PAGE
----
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5.45 pm

The President of the Council and Leader of the House of Commons (Mrs. Margaret Beckett): I would hate to mislead the hon. Gentleman. I was making the point that the peers are all there as a result of patronage.

Mr. Letwin: Yes. That was my point. They will all be there as a result of patronage.

Mrs. Beckett: No; they are now.

Mr. Letwin: Indeed, but they will all be there as the result of the direct patronage of recent Prime Ministers. A larger proportion of them will be there as a result of the patronage of the present Prime Minister. But there will be rather few of them. There will be many fewer working peers than now, and they will have to do rather a lot. It is by no means clear to us how they will carry out their tasks. I do not believe that it is clear to the Government either. We shall discuss some of the details in subsequent amendments, but it is clear that if the onus of those tasks is placed on a small number of individuals with their relatively slight attendance for a long period, the problem will be aggravated to the point at which the process of legislation will be impeded.

It is not in the Government's interest, let alone in the interests of parliamentary democracy, that the interim House should endure, with its admittedly temporary nature--this is the Government's admitted position--in the sense that it has not been constructed carefully or after due reflection but has simply had part of the previous Chamber removed. It will be a kind of teeth extracted House.

Sir Patrick Cormack (South Staffordshire): Wisdom teeth extracted.

Mr. Letwin: The Government have an interest in ensuring that such a House with, as my hon. Friend says, its wisdom teeth removed, is not a long-term proposition.

Mr. Gordon Prentice (Pendle): Is the hon. Gentleman not making the point that if the transitional House cannot

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carry out its functions because its Members are too lazy to attend, any idea that it could become the long-term solution is fanciful?

Mr. Grieve: Would that it were.

Mr. Letwin: From a sedentary position, my hon. Friend says exactly what I should have liked to say. I share entirely in the hon. Gentleman's ambition. The House proposed in the Bill will not be capable of doing its job. It is not in the Government's interests, our interests or the interests of Parliament that it should continue for long. We are in agreement. The new clauses and amendments seek merely to ensure that there is a logical consequence--namely, that it is does not do its job at all, under one arrangement, or, if the Government do not accept that, that it does not do its job for longer than a couple of years.

If the Minister replies that two years is not quite long enough, we are reasonable men and women and we shall be happy to concede a longer period. We are trying to be practical. We have a common interest in getting it right. I urge the Minister to think about it. I know that he will not accept the amendments and new clauses tonight. Alas, that is the way in which this place works. We are discussing a serious matter. I hope that the Minister will go back and reflect on whether it would not be in the Government's interests to do something along the lines that we suggest. It would restore the faith of people who elected the Government and convince them that they are a serious Government engaged in serious constitutional change, and that when they say they are creating an interim Chamber, they will, indeed, ensure that it is interim.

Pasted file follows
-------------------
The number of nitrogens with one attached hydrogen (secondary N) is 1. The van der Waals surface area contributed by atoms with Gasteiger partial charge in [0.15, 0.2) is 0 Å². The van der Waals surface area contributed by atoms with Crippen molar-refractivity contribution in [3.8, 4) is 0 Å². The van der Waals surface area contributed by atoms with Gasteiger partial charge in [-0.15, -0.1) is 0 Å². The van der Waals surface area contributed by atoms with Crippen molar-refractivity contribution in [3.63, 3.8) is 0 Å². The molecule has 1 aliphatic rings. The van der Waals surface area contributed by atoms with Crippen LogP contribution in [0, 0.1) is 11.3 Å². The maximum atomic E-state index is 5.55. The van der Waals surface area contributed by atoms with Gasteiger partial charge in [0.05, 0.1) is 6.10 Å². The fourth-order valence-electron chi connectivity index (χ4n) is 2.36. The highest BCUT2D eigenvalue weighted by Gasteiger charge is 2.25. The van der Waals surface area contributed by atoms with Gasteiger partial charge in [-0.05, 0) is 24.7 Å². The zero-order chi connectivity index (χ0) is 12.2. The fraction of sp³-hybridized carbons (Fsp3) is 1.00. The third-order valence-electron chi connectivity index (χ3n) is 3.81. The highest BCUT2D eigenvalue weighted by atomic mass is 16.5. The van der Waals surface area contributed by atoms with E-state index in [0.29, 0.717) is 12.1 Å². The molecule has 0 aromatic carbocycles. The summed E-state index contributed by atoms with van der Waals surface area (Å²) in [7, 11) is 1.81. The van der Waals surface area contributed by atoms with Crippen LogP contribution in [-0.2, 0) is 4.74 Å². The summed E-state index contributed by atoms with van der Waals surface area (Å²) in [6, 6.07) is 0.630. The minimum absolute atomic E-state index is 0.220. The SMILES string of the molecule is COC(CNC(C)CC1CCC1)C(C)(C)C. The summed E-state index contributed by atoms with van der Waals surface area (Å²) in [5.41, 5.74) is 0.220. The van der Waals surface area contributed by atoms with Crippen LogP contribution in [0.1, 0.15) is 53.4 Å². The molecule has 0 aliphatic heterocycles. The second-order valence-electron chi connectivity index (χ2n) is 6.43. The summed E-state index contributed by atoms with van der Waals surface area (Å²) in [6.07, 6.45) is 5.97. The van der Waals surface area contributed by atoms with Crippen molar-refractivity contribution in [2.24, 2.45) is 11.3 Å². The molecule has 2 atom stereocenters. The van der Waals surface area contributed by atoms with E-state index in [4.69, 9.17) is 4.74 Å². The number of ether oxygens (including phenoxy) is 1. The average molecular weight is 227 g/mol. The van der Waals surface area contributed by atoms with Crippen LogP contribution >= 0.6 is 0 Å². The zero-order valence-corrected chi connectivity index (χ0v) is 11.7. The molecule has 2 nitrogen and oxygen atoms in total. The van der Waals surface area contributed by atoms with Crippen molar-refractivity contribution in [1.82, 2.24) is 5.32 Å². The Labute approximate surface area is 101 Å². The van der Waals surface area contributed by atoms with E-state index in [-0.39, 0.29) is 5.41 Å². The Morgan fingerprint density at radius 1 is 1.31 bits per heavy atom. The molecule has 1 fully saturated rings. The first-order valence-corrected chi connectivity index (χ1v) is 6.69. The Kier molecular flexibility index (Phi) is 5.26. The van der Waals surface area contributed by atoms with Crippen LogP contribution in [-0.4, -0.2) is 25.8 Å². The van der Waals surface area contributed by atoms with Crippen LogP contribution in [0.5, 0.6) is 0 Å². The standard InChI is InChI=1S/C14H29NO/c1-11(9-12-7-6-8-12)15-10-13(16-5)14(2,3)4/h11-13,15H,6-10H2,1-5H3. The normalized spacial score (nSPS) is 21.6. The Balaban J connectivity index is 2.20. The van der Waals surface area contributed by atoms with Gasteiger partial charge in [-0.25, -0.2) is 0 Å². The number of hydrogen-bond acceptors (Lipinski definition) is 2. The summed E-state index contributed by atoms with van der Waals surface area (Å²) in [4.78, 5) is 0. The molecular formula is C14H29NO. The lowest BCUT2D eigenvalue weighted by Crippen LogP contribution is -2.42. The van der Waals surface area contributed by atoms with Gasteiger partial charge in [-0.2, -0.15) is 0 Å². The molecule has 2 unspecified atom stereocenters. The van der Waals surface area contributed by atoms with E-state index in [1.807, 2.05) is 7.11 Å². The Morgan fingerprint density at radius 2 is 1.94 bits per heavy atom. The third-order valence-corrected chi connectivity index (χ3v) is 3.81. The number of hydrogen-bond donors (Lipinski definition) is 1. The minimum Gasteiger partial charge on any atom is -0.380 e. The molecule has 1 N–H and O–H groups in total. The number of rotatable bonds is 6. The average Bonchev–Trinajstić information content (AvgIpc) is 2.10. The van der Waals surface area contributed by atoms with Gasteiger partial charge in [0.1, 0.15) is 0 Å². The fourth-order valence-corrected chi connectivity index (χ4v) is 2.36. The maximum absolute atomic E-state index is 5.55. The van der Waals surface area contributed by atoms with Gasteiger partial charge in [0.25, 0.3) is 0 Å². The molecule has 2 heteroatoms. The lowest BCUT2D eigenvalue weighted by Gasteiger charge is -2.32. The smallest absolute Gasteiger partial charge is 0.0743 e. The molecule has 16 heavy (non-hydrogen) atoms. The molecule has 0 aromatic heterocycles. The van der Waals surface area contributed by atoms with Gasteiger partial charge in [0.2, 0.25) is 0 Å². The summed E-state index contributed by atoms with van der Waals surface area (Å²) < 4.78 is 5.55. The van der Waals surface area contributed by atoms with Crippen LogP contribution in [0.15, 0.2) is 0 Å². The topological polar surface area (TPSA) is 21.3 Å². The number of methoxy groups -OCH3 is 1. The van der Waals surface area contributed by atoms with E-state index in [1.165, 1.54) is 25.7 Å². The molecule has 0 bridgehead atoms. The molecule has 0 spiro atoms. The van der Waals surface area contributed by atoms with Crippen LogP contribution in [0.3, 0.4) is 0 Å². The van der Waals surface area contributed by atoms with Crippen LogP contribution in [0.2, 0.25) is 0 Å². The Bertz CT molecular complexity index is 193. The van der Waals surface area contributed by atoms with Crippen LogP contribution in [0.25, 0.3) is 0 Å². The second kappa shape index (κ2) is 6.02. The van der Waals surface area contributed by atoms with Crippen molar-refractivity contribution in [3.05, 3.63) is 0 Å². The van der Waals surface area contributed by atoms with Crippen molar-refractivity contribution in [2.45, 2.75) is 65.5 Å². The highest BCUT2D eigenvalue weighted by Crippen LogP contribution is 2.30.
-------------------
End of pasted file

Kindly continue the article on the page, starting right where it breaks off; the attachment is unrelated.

Dr. George Turner: The hon. Gentleman possibly does not recognise that many Labour Members do not think that the present House of Lords is doing a good job. I know many Labour Members who believe that simply removing the hereditary peers will make the interim Chamber a better place that is able to do a better job than the existing House. That does not mean that we do not want a second change, but I am convinced that Conservative Members and many others in this country would address the real issue in a different fashion if they were discussing both questions together.

Mr. Letwin: I am genuinely surprised by the hon. Gentleman's intervention. It may be a sincere reflection of his lack of agreement with me about what goes on in the House of Lords. Or perhaps he has spent so much time attending debates in this House that he has not spent much time watching their lordships at work. Anyone who had the privilege to read or hear the recent debate on the White Paper in the House of Lords will know that the quality of debates in that House is very high. It is a House capable of performing its tasks. The interim Chamber will contain many of the same distinguished figures, but it will have about half the number of working peers. The burdens placed on working peers today are immense. The burdens placed on them in the interim House will be twice as great. I wonder whether the hon. Gentleman has considered what the workings of this country's constitution will be like if there is no limit to that increased burden.